But Perhaps, Just Maybe…

In working with my clients, I often will hear fear or worry creep in as it relates to how others view them, or could view them. And so, I’ll hear comments like “My boss is already trying to sabotage my chance of getting promoted because she’s afraid I’ll take her job one day” or “If I reach out to the expert in this venture I’m considering, he’ll think I’m an idiot for even asking such dumb questions” or my own inner dialogue of “Everyone who’s cheering me on is probably just doing it to be nice, and not because they think my work is actually meaningful.” Yep! 

 

We all do this. We tell ourselves unverified stories and we immediately assume that it’s because we weren’t good enough, smart enough, prepared enough, talented enough, liked enough…you get the point.

 

Well…I recently stumbled on a powerful tool to call us out on these interpretations, assumptions, limiting beliefs and inner critics. And I found it in, of all places, my 7-year old daughter’s favorite bedtime story.

 

“But Perhaps, Just Maybe”, by Tuvia Dikman, tells the story of two friends, Duck and Hedgehog, who set off on a journey to fix their broken bicycles at the bicycle shop and encounter roadblocks set up by their friends along the way.

 

Duck feels annoyed by each roadblock and takes it personally. But not Hedgehog.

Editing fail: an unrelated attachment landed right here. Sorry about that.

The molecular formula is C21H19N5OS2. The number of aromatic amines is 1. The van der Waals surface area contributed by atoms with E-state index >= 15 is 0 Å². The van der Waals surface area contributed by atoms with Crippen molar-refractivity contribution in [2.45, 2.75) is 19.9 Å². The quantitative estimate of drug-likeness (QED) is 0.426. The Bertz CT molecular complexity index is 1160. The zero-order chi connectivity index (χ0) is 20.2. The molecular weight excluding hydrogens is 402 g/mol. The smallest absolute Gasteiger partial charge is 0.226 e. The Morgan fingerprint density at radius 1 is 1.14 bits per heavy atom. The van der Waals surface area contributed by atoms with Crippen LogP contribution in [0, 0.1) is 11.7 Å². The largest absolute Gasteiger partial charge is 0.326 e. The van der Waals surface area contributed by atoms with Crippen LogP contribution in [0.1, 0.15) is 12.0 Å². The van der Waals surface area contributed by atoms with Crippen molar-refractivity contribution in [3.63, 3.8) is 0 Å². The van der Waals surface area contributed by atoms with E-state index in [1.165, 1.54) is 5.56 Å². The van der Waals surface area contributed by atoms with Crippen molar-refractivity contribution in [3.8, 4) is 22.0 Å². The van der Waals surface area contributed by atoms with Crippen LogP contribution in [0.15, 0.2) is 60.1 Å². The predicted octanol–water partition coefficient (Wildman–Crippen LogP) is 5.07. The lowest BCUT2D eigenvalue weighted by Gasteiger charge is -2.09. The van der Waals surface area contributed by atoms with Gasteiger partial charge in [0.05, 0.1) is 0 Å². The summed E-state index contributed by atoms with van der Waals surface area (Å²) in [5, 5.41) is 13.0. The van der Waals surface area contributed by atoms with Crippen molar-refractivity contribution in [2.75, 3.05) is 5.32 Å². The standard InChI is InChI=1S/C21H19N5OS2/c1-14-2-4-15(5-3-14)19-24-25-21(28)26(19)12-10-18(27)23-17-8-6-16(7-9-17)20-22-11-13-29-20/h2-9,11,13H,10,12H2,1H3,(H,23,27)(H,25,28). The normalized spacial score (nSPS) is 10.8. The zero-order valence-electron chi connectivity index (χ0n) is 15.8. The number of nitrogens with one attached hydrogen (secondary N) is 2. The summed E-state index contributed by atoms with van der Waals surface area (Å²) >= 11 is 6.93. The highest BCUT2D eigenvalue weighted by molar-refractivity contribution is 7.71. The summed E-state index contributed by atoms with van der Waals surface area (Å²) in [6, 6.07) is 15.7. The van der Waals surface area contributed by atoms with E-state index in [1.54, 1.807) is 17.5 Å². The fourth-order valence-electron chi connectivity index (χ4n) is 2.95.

When Duck thinks Cat is being rude by whizzing past them leaving them to breathe in her dust, Hedgehog suggests “perhaps, just maybe” she’s rushing off to help an injured family member.

 

When Duck thinks a boulder put in the middle of the street by Billy Goat was careless, Hedgehog suggests “perhaps, just maybe” he put it there to cover a pothole, and so on.

 

Once Duck and Hedgehog get to the bicycle shop, Duck learns that Hedgehog was right. Each friend had good reasons for the actions they took. In fact, some of the “roadblocks” that angered Duck were actually in the spirit of the friends welcoming them to a party at the bicycle shop once they arrived!

 

So… “perhaps, just maybe” we’re telling ourselves a story about what others are saying or thinking or doing. Perhaps, just maybe we could find another belief that could be just as possible (and maybe has nothing to do with us at all).

 

That client that just hung up on you? Maybe she had a flat tire that morning and spilled her coffee on her white sweater before meeting with the president of her company, and then you called.

 

That random meeting with a weird title that your boss just placed on your calendar that’s making you assume you need to update your resume? Maybe he’s calling you to thank you for dealing gracefully with one of the toughest clients.

 

The server at the restaurant who didn’t card you when you ordered a cocktail?  Maybe he needs to get his eyes checked because he clearly can’t see that you still look under 21. Sorry, too personal.

 

Kidding aside, what assumptions are you making about everyone else’s intentions?  

 

How is this way of operating getting in the way of what you really want?

 

What are you focusing on that’s creating negative momentum which is based on conjecture rather than fact?

 

Perhaps, just maybe, there’s a better way.

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